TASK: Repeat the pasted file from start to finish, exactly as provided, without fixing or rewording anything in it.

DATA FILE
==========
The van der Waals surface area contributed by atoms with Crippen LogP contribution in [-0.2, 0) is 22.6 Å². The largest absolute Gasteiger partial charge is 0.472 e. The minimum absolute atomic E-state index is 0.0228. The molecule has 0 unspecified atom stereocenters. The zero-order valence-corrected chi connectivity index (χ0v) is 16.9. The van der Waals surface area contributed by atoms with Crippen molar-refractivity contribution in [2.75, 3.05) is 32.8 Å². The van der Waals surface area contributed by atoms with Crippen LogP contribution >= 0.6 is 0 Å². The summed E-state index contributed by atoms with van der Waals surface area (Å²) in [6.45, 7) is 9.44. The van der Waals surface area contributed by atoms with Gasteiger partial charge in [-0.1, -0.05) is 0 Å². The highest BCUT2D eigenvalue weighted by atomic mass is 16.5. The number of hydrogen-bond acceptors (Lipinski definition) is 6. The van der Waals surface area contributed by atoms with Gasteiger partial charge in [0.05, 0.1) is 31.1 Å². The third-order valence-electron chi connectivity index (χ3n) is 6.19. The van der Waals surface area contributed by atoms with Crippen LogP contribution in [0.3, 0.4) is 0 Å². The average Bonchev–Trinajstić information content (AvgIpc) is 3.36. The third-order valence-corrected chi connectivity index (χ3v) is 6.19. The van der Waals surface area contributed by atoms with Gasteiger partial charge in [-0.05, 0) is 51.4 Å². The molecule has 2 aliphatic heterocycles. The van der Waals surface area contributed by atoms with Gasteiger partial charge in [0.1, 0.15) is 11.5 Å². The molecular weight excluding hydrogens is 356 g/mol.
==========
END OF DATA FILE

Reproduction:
The van der Waals surface area contributed by atoms with Crippen LogP contribution in [-0.2, 0) is 22.6 Å². The largest absolute Gasteiger partial charge is 0.472 e. The minimum absolute atomic E-state index is 0.0228. The molecule has 0 unspecified atom stereocenters. The zero-order valence-corrected chi connectivity index (χ0v) is 16.9. The van der Waals surface area contributed by atoms with Crippen molar-refractivity contribution in [2.75, 3.05) is 32.8 Å². The van der Waals surface area contributed by atoms with Crippen LogP contribution >= 0.6 is 0 Å². The summed E-state index contributed by atoms with van der Waals surface area (Å²) in [6.45, 7) is 9.44. The van der Waals surface area contributed by atoms with Gasteiger partial charge in [-0.1, -0.05) is 0 Å². The highest BCUT2D eigenvalue weighted by atomic mass is 16.5. The number of hydrogen-bond acceptors (Lipinski definition) is 6. The van der Waals surface area contributed by atoms with Gasteiger partial charge in [0.05, 0.1) is 31.1 Å². The third-order valence-electron chi connectivity index (χ3n) is 6.19. The van der Waals surface area contributed by atoms with Crippen LogP contribution in [0.3, 0.4) is 0 Å². The average Bonchev–Trinajstić information content (AvgIpc) is 3.36. The third-order valence-corrected chi connectivity index (χ3v) is 6.19. The van der Waals surface area contributed by atoms with Gasteiger partial charge in [-0.05, 0) is 51.4 Å². The molecule has 2 aliphatic heterocycles. The van der Waals surface area contributed by atoms with Gasteiger partial charge in [0.1, 0.15) is 11.5 Å². The molecular weight excluding hydrogens is 356 g/mol.